Dr. Can (John) Saygin is an associate professor of mechanical engineering and a research investigator in the Center for Advanced Manufacturing and Lean Systems (CAMLS) at the University of Texas at San Antonio (UTSA).  He is also the director of the Interactive Technology Experience Center (iTEC), the director of the Manufacturing Systems and Automation (MSA) Laboratory, and the director of the College of Engineering Machine Shop at UTSA.  As graduate advisor, he is also in charge of the graduate degree programs; MS in Mechanical Engineering, MS in Advanced Manufacturing and Enterprise Engineering, and PhD in Mechanical Engineering.  He received his BS ('89), MS ('92), and PhD ('97) degrees in Mechanical Engineering with emphasis on manufacturing engineering from the Middle East Technical University, Ankara in Turkey.  In his academic career, he worked at the University of Toledo (1997-1999) and the Missouri University of Science and Technology (formerly University of Missouri-Rolla) (1999-2006) before joining UTSA in August 2006.


He has directed several projects funded by Air Force Research Lab, National Science Foundation, US Dept of State, the Boeing Company, Ford Motor Company, Briggs and Stratton, Festo, Missouri Enterprise, Metro (Bi-State Development Agency) of St. Louis, SAP America, SMC, Intelitek, and the Chism Company.  During 1996-2000, he has played a major role in the design, development, and implementation of several pilot flexible manufacturing systems at the Middle East Technical University in Turkey, University of Miskolc in Hungary, University of Toledo in Ohio, and University of Missouri in Rolla. During these implementations, he has coordinated the development of various manufacturing system control architectures and software modules.  Since 2000, he has been working in the area of automatic identification (Auto-ID) technologies and their implementation in manufacturing.  He has worked on several Auto-ID projects with the Boeing Company in St. Louis.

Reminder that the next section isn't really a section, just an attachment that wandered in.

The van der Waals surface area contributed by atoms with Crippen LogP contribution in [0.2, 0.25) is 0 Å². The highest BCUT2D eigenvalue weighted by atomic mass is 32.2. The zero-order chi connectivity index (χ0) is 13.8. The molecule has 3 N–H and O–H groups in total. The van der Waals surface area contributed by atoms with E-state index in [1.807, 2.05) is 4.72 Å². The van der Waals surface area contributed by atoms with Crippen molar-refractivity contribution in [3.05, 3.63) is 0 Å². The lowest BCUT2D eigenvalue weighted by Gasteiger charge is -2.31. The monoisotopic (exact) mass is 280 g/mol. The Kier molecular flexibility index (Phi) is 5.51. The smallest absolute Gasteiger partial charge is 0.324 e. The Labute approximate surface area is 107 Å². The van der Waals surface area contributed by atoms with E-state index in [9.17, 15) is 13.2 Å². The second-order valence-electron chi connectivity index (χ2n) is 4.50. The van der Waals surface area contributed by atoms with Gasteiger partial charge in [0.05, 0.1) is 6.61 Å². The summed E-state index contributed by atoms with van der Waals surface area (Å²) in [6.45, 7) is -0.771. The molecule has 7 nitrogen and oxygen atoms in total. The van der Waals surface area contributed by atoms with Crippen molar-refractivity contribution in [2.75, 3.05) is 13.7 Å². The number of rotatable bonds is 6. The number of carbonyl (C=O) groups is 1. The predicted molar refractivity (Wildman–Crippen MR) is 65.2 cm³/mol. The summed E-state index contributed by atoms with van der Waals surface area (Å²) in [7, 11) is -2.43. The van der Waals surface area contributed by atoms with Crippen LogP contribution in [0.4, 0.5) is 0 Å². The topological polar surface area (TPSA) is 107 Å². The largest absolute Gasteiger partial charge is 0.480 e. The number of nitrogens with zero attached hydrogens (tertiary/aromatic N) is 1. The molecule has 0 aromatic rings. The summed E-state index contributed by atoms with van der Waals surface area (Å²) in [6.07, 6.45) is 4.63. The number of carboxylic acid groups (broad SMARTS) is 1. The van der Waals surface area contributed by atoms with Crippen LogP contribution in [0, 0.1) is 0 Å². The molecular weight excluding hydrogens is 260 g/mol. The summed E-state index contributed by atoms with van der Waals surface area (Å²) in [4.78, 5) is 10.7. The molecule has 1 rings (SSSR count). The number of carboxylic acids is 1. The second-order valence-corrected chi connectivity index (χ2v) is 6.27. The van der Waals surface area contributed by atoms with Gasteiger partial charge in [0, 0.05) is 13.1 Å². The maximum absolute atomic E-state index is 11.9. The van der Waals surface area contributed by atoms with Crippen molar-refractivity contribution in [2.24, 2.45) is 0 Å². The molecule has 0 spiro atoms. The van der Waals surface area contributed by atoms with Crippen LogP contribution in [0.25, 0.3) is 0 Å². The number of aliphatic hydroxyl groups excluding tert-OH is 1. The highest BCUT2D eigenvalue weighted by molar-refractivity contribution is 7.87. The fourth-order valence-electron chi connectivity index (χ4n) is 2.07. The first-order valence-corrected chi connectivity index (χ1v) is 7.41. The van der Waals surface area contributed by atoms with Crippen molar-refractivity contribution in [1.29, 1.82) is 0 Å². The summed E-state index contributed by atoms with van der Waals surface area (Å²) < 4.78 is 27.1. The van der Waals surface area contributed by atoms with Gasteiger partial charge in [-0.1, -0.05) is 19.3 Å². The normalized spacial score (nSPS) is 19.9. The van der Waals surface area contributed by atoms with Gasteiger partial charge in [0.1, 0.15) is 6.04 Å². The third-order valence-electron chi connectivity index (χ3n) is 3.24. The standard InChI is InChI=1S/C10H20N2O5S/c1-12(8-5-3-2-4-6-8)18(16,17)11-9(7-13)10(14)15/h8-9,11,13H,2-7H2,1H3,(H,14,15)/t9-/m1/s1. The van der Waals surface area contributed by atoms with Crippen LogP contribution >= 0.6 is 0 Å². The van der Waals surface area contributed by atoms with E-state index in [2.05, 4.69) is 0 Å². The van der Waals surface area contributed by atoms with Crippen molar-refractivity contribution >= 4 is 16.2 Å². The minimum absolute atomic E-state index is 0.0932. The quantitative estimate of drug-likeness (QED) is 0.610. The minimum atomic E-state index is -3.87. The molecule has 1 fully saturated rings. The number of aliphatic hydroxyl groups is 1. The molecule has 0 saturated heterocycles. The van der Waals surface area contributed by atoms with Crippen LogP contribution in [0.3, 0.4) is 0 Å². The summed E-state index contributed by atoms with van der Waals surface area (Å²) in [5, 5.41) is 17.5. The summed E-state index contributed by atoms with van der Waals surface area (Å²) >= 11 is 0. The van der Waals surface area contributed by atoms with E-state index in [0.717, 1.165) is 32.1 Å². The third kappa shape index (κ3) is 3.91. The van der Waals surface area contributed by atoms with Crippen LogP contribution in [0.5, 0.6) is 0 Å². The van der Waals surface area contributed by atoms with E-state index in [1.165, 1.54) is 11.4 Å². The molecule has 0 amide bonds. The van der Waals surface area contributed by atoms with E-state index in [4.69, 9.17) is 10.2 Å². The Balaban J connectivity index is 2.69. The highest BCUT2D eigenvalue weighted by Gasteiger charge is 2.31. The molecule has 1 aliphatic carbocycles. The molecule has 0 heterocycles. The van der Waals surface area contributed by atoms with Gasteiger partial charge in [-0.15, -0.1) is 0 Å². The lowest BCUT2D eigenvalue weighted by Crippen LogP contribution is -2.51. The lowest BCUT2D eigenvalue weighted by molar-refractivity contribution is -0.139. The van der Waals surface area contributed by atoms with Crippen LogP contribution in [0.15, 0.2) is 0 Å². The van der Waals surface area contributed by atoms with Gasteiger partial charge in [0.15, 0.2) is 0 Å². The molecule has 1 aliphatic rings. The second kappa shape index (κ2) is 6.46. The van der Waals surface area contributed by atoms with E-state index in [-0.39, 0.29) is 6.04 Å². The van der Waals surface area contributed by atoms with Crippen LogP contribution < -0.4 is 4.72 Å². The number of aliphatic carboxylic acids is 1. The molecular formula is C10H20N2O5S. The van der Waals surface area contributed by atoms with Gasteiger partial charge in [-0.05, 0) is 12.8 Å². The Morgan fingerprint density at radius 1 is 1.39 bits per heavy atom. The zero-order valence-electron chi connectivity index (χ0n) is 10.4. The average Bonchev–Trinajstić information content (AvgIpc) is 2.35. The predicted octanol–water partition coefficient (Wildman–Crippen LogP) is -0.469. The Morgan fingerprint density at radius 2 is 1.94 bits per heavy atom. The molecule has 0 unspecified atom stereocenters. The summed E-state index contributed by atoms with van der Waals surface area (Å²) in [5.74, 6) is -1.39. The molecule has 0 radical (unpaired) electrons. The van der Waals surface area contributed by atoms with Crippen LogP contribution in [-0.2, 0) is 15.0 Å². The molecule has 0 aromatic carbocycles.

Dr. Saygin’s research interests include network-centric manufacturing systems, RFID implementations, modeling and analysis of automated manufacturing systems, flexible manufacturing systems, and integration of process planning with scheduling/control.  He is the recipient of the College of Engineering 2009 Excellence in Teaching Award and the President’s 2011 Distinguished Achievement Award for Teaching Excellence.  He is a member of the Society of Manufacturing Engineers (SME), Institute of Industrial Engineers (IIE), American Society of Mechanical Engineers (ASME), and American Society for Engineering Education (ASEE).